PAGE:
Are these statements always true, sometimes true or never true?
Are these statements relating to odd and even numbers always true, sometimes true or never true?
In this problem we are looking at sets of parallel sticks that cross each other. What is the least number of crossings you can make? And the greatest?
This problem challenges you to find out how many odd numbers there are between pairs of numbers. Can you find a pair of numbers that has four odds between them?
Here are two kinds of spirals for you to explore. What do you notice?
How many ways can you find to do up all four buttons on my coat? How about if I had five buttons? Six ...?
Four bags contain a large number of 1s, 3s, 5s and 7s. Pick any ten numbers from the bags above so that their total is 37.
Frances and Rishi were given a bag of lollies. They shared them out evenly and had one left over. How many lollies could there have been in the bag?
Investigate the sum of the numbers on the top and bottom faces of a line of three dice. What do you notice?
Only one side of a two-slice toaster is working. What is the quickest way to toast both sides of three slices of bread?
Watch this video to see how to roll the dice. Now it's your turn! What do you notice about the dice numbers you have recorded?
This challenge asks you to imagine a snake coiling on itself.
Find a route from the outside to the inside of this square, stepping on as many tiles as possible.
Can you dissect an equilateral triangle into 6 smaller ones? What number of smaller equilateral triangles is it NOT possible to dissect a larger equilateral triangle into?
Nim-7 game for an adult and child. Who will be the one to take the last counter?
Can you put the numbers 1-5 in the V shape so that both 'arms' have the same total?
If there are 3 squares in the ring, can you place three different numbers in them so that their differences are odd? Try with different numbers of squares around the ring. What do you notice?
This challenge encourages you to explore dividing a three-digit number by a single-digit number.
Ben’s class were cutting up number tracks. First they cut them into twos and added up the numbers on each piece. What patterns could they see?
This challenge focuses on finding the sum and difference of pairs of two-digit numbers.
Are these statements relating to calculation and properties of shapes always true, sometimes true or never true?
This challenge, written for the Young Mathematicians' Award, invites you to explore 'centred squares'.
Find the sum and difference between a pair of two-digit numbers. Now find the sum and difference between the sum and difference! What happens?
An investigation that gives you the opportunity to make and justify predictions.
Place the numbers from 1 to 9 in the squares below so that the difference between joined squares is odd. How many different ways can you do this?
Here are some arrangements of circles. How many circles would I need to make the next size up for each? Can you create your own arrangement and investigate the number of circles it needs?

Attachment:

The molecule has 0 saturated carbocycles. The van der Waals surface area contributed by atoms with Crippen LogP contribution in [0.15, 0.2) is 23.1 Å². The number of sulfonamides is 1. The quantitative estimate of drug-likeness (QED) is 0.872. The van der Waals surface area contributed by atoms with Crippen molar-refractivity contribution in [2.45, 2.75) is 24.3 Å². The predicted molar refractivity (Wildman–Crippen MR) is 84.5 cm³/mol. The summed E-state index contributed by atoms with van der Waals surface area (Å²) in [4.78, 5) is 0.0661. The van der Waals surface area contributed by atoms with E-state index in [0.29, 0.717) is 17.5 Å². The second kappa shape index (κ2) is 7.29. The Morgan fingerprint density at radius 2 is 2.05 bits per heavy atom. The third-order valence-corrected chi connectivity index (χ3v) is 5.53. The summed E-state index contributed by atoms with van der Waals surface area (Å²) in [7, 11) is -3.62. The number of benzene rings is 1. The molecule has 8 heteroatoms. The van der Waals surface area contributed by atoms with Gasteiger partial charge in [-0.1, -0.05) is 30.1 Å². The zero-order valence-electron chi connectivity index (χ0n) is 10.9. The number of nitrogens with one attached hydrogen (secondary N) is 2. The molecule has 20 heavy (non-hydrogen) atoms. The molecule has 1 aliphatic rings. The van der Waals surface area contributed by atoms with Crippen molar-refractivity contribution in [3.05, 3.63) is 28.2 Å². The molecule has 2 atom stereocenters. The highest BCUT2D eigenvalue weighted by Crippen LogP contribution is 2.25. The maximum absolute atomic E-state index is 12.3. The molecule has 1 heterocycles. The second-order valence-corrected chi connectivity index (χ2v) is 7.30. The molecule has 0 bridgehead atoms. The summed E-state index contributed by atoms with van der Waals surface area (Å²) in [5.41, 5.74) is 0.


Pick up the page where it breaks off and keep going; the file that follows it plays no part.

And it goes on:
In how many different ways can you break up a stick of 7 interlocking cubes? Now try with a stick of 8 cubes and a stick of 6 cubes.
Ben and his mum are planting garlic. Use the interactivity to help you find out how many cloves of garlic they might have had.
This activity involves rounding four-digit numbers to the nearest thousand.
The aim of the game is to slide the green square from the top right hand corner to the bottom left hand corner in the least number of moves.
In this calculation, the box represents a missing digit. What could the digit be? What would the solution be in each case?
One block is needed to make an up-and-down staircase, with one step up and one step down. How many blocks would be needed to build an up-and-down staircase with 5 steps up and 5 steps down?
In this game for two players, the idea is to take it in turns to choose 1, 3, 5 or 7. The winner is the first to make the total 37.
This task follows on from Build it Up and takes the ideas into three dimensions!
Got It game for an adult and child. How can you play so that you know you will always win?
This article for teachers describes several games, found on the site, all of which have a related structure that can be used to develop the skills of strategic planning.
Can you find all the ways to get 15 at the top of this triangle of numbers?
Stop the Clock game for an adult and child. How can you make sure you always win this game?
Tom and Ben visited Numberland. Use the maps to work out the number of points each of their routes scores.
Use your addition and subtraction skills, combined with some strategic thinking, to beat your partner at this game.
This activity focuses on rounding to the nearest 10.
Polygonal numbers are those that are arranged in shapes as they enlarge. Explore the polygonal numbers drawn here.
This challenge is about finding the difference between numbers which have the same tens digit.
Two children made up a game as they walked along the garden paths. Can you find out their scores? Can you find some paths of your own?
Strike it Out game for an adult and child. Can you stop your partner from being able to go?
Sweets are given out to party-goers in a particular way. Investigate the total number of sweets received by people sitting in different positions.
Find out what a "fault-free" rectangle is and try to make some of your own.
The NRICH team are always looking for new ways to engage teachers and pupils in problem solving. Here we explain the thinking behind maths trails.
Try adding together the dates of all the days in one week. Now multiply the first date by 7 and add 21. Can you explain what happens?
In a Magic Square all the rows, columns and diagonals add to the 'Magic Constant'. How would you change the magic constant of this square?